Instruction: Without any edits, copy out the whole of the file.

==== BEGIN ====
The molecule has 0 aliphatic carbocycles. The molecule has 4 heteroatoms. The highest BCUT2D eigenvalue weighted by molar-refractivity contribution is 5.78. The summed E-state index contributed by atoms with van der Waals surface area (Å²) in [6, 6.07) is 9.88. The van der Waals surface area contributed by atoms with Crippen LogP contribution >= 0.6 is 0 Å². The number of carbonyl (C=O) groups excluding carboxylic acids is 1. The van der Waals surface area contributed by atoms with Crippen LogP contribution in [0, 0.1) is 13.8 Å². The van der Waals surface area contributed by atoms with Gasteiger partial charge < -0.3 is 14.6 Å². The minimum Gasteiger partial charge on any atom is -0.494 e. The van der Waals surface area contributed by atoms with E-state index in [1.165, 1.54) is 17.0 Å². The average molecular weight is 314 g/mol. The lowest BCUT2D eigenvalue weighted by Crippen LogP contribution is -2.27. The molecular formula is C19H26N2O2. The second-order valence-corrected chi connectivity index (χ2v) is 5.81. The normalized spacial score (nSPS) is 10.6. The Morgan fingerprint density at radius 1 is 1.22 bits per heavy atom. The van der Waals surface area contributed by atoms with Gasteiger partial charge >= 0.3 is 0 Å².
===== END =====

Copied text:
The molecule has 0 aliphatic carbocycles. The molecule has 4 heteroatoms. The highest BCUT2D eigenvalue weighted by molar-refractivity contribution is 5.78. The summed E-state index contributed by atoms with van der Waals surface area (Å²) in [6, 6.07) is 9.88. The van der Waals surface area contributed by atoms with Crippen LogP contribution >= 0.6 is 0 Å². The number of carbonyl (C=O) groups excluding carboxylic acids is 1. The van der Waals surface area contributed by atoms with Crippen LogP contribution in [0, 0.1) is 13.8 Å². The van der Waals surface area contributed by atoms with Gasteiger partial charge < -0.3 is 14.6 Å². The minimum Gasteiger partial charge on any atom is -0.494 e. The van der Waals surface area contributed by atoms with E-state index in [1.165, 1.54) is 17.0 Å². The average molecular weight is 314 g/mol. The lowest BCUT2D eigenvalue weighted by Crippen LogP contribution is -2.27. The molecular formula is C19H26N2O2. The second-order valence-corrected chi connectivity index (χ2v) is 5.81. The normalized spacial score (nSPS) is 10.6. The Morgan fingerprint density at radius 1 is 1.22 bits per heavy atom. The van der Waals surface area contributed by atoms with Gasteiger partial charge >= 0.3 is 0 Å².